Itself loses consciousness.” Ted Hughes


“At the next bend the bus broke free of the mountain’s cold shadow,

turned its nose to the sun, and crept roaring upward.” Tomas Transtromer


“While this America settles in the mould of its vulgarity,

heavily thickening to empire,

And protest, only a bubble in the molten mass, pops

And sighs out, and the mass hardens.” Jeffers


“I think the dead are tender. Shall we kiss?—” Roethke


“It’s not the lover that we love, but love

itself, love as in nothing, as in O.” Don Paterson


“Pity would be no more,

If we did not make somebody Poor:

And Mercy no more could be,

If all were as happy as we.” Blake


“Wait…, that tastes good…It’s already in flight.” Rilke


“By the beads you sleep, laden in scrip.

How can you love me in a dream,

Always walking from field to field.

You sleep on, seeded by snowy drift.” JH Prynne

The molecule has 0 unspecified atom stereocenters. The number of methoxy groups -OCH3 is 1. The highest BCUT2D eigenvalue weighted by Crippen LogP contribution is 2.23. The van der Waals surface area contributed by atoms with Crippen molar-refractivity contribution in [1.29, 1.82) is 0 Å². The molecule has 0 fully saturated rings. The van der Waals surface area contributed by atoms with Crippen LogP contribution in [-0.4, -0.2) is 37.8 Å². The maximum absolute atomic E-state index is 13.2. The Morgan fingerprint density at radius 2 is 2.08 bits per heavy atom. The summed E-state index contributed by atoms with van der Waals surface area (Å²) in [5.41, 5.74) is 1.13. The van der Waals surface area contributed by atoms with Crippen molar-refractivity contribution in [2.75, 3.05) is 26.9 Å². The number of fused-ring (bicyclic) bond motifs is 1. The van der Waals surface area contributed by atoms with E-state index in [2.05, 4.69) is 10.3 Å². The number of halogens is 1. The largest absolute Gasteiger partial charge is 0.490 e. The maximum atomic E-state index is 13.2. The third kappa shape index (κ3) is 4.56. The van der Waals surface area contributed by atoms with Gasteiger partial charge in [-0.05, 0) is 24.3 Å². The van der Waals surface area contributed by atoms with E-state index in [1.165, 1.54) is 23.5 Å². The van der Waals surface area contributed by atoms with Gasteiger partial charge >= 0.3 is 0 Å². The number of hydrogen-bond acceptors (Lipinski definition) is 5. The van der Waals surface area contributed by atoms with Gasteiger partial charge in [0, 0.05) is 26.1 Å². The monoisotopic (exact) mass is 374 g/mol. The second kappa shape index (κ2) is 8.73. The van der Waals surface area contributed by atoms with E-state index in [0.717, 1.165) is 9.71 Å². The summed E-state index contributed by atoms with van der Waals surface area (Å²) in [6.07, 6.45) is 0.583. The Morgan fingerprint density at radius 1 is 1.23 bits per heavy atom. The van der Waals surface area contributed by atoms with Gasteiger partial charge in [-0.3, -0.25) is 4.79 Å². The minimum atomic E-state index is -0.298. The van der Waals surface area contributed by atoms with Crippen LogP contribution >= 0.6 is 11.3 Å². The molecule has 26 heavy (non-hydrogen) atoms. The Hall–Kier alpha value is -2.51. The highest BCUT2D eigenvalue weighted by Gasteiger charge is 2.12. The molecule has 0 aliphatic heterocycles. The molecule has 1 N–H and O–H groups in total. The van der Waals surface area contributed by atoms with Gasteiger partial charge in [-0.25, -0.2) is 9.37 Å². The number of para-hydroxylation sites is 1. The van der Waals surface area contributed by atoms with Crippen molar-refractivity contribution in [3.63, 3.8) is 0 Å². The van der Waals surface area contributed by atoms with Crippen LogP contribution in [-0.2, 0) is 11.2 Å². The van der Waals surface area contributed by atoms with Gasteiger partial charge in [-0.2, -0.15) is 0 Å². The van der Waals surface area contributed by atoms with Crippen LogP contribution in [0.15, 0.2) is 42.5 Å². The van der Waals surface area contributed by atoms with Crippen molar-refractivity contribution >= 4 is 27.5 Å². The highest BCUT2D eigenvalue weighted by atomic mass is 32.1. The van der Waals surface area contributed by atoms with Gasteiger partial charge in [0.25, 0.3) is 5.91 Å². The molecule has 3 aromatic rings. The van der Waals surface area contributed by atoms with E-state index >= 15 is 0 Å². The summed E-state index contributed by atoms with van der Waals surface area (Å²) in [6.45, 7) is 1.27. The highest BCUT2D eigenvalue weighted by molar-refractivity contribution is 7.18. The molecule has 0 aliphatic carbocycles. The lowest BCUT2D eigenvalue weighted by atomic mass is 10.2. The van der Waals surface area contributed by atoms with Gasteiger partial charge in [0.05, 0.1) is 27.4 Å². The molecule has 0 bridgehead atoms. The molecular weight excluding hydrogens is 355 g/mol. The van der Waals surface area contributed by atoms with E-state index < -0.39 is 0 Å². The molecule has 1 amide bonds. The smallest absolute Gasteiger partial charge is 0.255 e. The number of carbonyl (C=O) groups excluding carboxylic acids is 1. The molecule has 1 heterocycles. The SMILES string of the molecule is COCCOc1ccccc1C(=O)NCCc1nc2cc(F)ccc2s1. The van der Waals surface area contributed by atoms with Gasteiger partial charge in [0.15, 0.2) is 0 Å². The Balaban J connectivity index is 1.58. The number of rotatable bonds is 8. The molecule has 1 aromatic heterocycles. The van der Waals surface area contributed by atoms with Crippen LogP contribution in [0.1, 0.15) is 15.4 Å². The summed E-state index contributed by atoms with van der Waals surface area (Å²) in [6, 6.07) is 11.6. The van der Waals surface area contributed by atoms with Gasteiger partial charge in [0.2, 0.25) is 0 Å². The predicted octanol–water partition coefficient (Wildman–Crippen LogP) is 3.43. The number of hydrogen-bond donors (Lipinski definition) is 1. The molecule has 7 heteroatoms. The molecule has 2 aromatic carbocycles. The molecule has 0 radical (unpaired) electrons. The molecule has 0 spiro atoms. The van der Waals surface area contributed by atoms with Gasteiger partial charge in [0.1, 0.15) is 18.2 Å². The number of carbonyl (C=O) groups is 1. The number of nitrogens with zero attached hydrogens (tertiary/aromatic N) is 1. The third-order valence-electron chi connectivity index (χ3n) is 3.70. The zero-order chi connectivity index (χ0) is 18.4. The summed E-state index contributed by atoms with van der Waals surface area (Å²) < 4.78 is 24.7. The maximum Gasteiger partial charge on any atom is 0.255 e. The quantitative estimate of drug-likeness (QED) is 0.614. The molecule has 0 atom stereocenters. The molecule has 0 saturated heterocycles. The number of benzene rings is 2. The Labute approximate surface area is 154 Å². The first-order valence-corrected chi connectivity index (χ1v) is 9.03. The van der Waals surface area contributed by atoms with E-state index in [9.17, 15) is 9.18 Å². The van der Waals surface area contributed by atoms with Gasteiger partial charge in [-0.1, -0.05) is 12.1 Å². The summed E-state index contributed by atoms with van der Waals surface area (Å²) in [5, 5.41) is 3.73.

“Though nurtured like the sailing moon

In beauty’s murderous brood.” Yeats


“A hare stopped in the clover and sawing flower-

bells, and said a prayer to the rainbow, through the

spider’s web.” Rimbaud.


Moominvalley in November

Since golden October has declined into sombre November (I’m quoting TS Eliot), it seems the perfect time to start reading ghost stories. One I’ve always wanted to read is Susan Hill’s The Woman in Black. And so I will. There’s nothing better to read on a dark chilly November night than a good ghost story, a cup of hot decaf Earl Grey steaming, the rain drizzling at the window.